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Monday, September 24, 2007


Ed Peters

This raises an interesting point, I think: Are parish priests up to the resurgence in confession? Some signs say no, in particular, the apparent inability of some priests to distinguish between the dynamics of sacramental confession and those of personal counselling. On a monthly basis, the former should take about five minutes, while the latter can easily run 20 or 30 minutes. Parish priests who, on a regular basis, are only getting to four or five people in an hour on Saturday afternoons (leaving a line of another dozen would-be penitents) need this explained.


A catechist's perspective: A big part of this problem is that, in an effort to avoid micromanaging and being seen as too authoritarian, many bishops are not doing much to ensure that children are catechized properly. Almost none of my middle-school aged students know the difference between mortal and venial sin, or that they must come to sacramental confession at least once per year. If these young people (generally from middle class families) who have had every educational opportunity don't know, what about kids whose parents have to struggle just to get food on the table and hardly have time in the evenings or on weekends to teach their kids the basics of the faith? The whole burden seems to fall onto catechists, most of whom seem more interested in feel-good playtime than in passing along to the children substantial knowledge and understanding of the basic teachings and requirements of the faith. Things are bad now, but I don't see them getting better if the clergy don't start intervening to make sure catechists are actually qualified and that the material they are teaching is actually substantial.

I am not surprised to see so many people pleasantly coming to Mass with no sense of what is required of them by it. Their teachers were more interested in making them feel comfortable coming to church than in making sure they really understood what is going on there.



Flannery O'Connor mentions in one of her letters that the Church recommends going to confession every three weeks. I have no idea where she got that from, but it stuck in my mind because it seems like a good idea -- and so different than anything I ever hear in my parish.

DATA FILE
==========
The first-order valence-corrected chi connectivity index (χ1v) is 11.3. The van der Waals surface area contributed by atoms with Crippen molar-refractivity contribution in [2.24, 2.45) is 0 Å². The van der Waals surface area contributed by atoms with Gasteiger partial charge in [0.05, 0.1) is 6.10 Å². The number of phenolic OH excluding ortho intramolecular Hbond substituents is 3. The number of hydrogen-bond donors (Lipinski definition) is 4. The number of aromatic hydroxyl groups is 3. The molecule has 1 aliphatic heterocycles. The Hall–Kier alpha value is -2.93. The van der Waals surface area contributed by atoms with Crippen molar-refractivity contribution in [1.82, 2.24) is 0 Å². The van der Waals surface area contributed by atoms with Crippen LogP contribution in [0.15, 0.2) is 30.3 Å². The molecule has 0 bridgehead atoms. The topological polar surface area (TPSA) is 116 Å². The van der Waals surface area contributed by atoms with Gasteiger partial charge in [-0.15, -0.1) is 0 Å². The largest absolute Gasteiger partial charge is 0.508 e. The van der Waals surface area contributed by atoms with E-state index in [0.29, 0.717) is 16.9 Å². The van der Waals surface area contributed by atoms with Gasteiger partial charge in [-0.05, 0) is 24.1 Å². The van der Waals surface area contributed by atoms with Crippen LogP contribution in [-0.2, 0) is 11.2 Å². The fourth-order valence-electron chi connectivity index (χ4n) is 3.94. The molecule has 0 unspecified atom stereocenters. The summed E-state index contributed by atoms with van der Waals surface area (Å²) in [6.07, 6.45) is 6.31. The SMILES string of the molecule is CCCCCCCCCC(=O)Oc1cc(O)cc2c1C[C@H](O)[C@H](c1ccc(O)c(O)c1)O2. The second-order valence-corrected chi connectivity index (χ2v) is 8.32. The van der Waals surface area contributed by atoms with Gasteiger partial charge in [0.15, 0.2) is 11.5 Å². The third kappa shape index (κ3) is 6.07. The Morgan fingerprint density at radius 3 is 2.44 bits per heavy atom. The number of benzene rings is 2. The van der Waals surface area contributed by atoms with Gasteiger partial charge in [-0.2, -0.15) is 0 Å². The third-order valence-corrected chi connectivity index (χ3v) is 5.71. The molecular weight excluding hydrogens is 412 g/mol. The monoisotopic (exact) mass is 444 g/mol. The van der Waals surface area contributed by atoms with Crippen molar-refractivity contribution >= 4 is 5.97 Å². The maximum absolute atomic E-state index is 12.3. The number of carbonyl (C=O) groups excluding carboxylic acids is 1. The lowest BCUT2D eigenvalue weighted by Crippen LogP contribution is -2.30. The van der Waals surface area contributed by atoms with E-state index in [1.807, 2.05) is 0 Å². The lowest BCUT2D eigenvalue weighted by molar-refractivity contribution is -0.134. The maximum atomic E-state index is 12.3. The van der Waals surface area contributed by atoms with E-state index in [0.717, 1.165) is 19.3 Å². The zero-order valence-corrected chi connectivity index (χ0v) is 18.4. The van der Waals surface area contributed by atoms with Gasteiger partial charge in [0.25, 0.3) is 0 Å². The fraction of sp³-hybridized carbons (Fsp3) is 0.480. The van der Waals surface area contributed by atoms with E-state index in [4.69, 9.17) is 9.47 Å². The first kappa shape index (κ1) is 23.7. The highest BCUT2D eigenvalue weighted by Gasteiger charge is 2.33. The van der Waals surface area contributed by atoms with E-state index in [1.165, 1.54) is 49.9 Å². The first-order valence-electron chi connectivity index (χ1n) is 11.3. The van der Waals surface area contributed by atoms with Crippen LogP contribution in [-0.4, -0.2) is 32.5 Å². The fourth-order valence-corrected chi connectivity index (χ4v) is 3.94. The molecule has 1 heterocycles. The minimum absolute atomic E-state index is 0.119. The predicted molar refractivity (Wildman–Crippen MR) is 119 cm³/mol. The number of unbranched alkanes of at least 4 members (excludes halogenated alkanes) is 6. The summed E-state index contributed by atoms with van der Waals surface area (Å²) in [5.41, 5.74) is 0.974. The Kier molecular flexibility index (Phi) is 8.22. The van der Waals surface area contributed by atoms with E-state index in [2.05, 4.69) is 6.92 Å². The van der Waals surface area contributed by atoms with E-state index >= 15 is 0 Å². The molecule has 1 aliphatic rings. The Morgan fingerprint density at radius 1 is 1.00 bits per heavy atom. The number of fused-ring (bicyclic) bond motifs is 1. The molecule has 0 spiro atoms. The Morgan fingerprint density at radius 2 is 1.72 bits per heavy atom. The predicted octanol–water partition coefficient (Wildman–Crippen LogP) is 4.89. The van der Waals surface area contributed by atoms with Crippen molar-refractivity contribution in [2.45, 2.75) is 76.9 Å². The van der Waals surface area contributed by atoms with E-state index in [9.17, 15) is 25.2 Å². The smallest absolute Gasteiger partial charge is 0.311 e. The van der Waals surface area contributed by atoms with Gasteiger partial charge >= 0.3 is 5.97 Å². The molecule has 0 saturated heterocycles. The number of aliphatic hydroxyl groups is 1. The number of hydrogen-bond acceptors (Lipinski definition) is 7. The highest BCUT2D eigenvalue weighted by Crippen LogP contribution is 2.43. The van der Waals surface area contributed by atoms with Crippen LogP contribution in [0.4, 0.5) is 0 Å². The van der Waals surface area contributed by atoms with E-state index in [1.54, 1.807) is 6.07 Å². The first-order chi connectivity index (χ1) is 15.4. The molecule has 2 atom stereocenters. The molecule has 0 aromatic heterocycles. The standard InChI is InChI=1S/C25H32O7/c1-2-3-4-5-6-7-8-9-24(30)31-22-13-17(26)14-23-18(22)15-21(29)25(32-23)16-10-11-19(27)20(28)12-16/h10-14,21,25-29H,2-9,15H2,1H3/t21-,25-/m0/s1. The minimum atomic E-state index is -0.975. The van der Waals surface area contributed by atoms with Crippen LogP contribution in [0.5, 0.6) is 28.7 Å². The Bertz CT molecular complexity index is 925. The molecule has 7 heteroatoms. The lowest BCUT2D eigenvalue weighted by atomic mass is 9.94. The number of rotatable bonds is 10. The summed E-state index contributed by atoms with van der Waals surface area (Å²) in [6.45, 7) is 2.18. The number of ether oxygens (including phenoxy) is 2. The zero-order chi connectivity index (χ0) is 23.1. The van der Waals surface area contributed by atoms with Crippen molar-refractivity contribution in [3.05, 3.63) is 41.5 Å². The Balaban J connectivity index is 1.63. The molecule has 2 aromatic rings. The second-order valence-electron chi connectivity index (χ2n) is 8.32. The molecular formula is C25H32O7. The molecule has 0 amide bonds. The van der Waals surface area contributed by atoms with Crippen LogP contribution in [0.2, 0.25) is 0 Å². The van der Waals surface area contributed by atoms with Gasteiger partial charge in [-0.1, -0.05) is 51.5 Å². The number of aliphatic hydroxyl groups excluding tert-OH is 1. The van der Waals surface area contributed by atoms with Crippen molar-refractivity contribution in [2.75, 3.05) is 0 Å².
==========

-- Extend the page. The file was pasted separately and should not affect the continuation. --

A year or two ago when I went to confession ("celebrated the sacrament of reconciliation" I suppose I'm supposed to say) on a Saturday afternoon, the priest told me that for my penance I should attend Mass that weekend. Afterwards I wondered, could that possibly be a valid penance given that I already had an obligation to attend Mass? Ed, could you render an opinion on what the Canon law says about this?

Ed Peters

Dan. Interesting. Re FO'C, I've heard 2 weeks, I've heard monthly, but not "three weeks" as a norm. That said, 20 days is now linked to some norms on plenary indulgences, so maybe there's an echo there. Re: "Mass this weekend", the Code would not address that, but pastoral practice would; off hand, I don't see how a precept to do exactly what is required by law already can serve as penance. I've certainly never come across that. Of course, "Mass this weekend" could mean a couple things. You would know, but so far, I don't see it. Not that it impacts validity or anything here. I'll rummage around a bit. Getting ready to tutor Latin tonight.

MMajor Fan

At last! Could the tide finally be turning? I hope so. Good conversation about a vital topic. As both a psychiatric counseling intern and a spiritual director I believe the number one problem has been lack of recognition of what is a sin. Huge sectors of our society are both sin generating and dependent on sin, specifically the bearing of false witness and coveting. Children grow up whose parents’ jobs are to bear false witness and to manipulate coveting. How can they recognize this as sin? This is the huge disaster, the magnification and institutionalizing of sin and being unrecognized as sin, but the new norm or “doing one’s job.” I predict that this illusion will fall like massive scales off of the eyes of many. I think people’s internal moral compasses are beginning to understand that within this society many people are covered in sin and think it is their normal “go to work” clothes. As people feel their own and others’ lack of attempt at purity from sin this is driving them to seek solutions and I agree that understanding the faith’s role as that moral compass is returning.

ABBA 8-track? LOL. Groan. Some pre-emptive earthly purgatory work? ;-)


Ed, thanks! I think "Mass this weekend" means the priest does not understand the sacrament, or doesn't believe in it. Sad to say.

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